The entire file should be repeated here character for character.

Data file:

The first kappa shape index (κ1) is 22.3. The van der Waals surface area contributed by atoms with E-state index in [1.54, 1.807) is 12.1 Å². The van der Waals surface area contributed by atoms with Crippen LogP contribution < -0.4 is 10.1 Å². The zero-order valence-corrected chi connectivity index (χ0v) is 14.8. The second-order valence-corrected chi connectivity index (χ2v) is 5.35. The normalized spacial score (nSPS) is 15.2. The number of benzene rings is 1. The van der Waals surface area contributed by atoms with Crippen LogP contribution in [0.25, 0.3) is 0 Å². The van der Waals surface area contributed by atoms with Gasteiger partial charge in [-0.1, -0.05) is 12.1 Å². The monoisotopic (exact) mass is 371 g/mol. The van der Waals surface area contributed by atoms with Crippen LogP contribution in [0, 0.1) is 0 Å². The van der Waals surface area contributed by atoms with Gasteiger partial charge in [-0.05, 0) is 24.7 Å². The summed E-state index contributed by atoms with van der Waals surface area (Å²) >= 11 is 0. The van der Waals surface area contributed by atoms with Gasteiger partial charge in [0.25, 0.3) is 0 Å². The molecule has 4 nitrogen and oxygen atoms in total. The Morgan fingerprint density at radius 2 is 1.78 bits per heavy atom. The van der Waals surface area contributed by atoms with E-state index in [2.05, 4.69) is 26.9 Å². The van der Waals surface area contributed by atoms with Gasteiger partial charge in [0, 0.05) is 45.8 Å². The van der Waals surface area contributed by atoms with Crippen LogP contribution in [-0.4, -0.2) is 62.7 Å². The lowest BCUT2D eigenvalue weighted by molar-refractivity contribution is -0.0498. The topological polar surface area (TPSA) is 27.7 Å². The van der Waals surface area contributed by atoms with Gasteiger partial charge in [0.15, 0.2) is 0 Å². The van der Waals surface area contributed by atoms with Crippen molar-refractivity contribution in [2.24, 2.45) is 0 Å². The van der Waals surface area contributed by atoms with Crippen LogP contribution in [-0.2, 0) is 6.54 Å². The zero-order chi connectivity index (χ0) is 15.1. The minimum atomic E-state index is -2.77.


The first kappa shape index (κ1) is 22.3. The van der Waals surface area contributed by atoms with E-state index in [1.54, 1.807) is 12.1 Å². The van der Waals surface area contributed by atoms with Crippen LogP contribution < -0.4 is 10.1 Å². The zero-order valence-corrected chi connectivity index (χ0v) is 14.8. The second-order valence-corrected chi connectivity index (χ2v) is 5.35. The normalized spacial score (nSPS) is 15.2. The number of benzene rings is 1. The van der Waals surface area contributed by atoms with Crippen LogP contribution in [0.25, 0.3) is 0 Å². The van der Waals surface area contributed by atoms with Gasteiger partial charge in [-0.1, -0.05) is 12.1 Å². The monoisotopic (exact) mass is 371 g/mol. The van der Waals surface area contributed by atoms with Crippen LogP contribution in [0, 0.1) is 0 Å². The van der Waals surface area contributed by atoms with Gasteiger partial charge in [-0.05, 0) is 24.7 Å². The summed E-state index contributed by atoms with van der Waals surface area (Å²) >= 11 is 0. The van der Waals surface area contributed by atoms with Gasteiger partial charge in [0.25, 0.3) is 0 Å². The molecule has 4 nitrogen and oxygen atoms in total. The Morgan fingerprint density at radius 2 is 1.78 bits per heavy atom. The van der Waals surface area contributed by atoms with E-state index in [2.05, 4.69) is 26.9 Å². The van der Waals surface area contributed by atoms with Gasteiger partial charge in [0, 0.05) is 45.8 Å². The van der Waals surface area contributed by atoms with Crippen LogP contribution in [-0.4, -0.2) is 62.7 Å². The lowest BCUT2D eigenvalue weighted by molar-refractivity contribution is -0.0498. The topological polar surface area (TPSA) is 27.7 Å². The van der Waals surface area contributed by atoms with Gasteiger partial charge in [0.15, 0.2) is 0 Å². The van der Waals surface area contributed by atoms with Crippen molar-refractivity contribution in [2.24, 2.45) is 0 Å². The van der Waals surface area contributed by atoms with Crippen LogP contribution in [-0.2, 0) is 6.54 Å². The zero-order chi connectivity index (χ0) is 15.1. The minimum atomic E-state index is -2.77.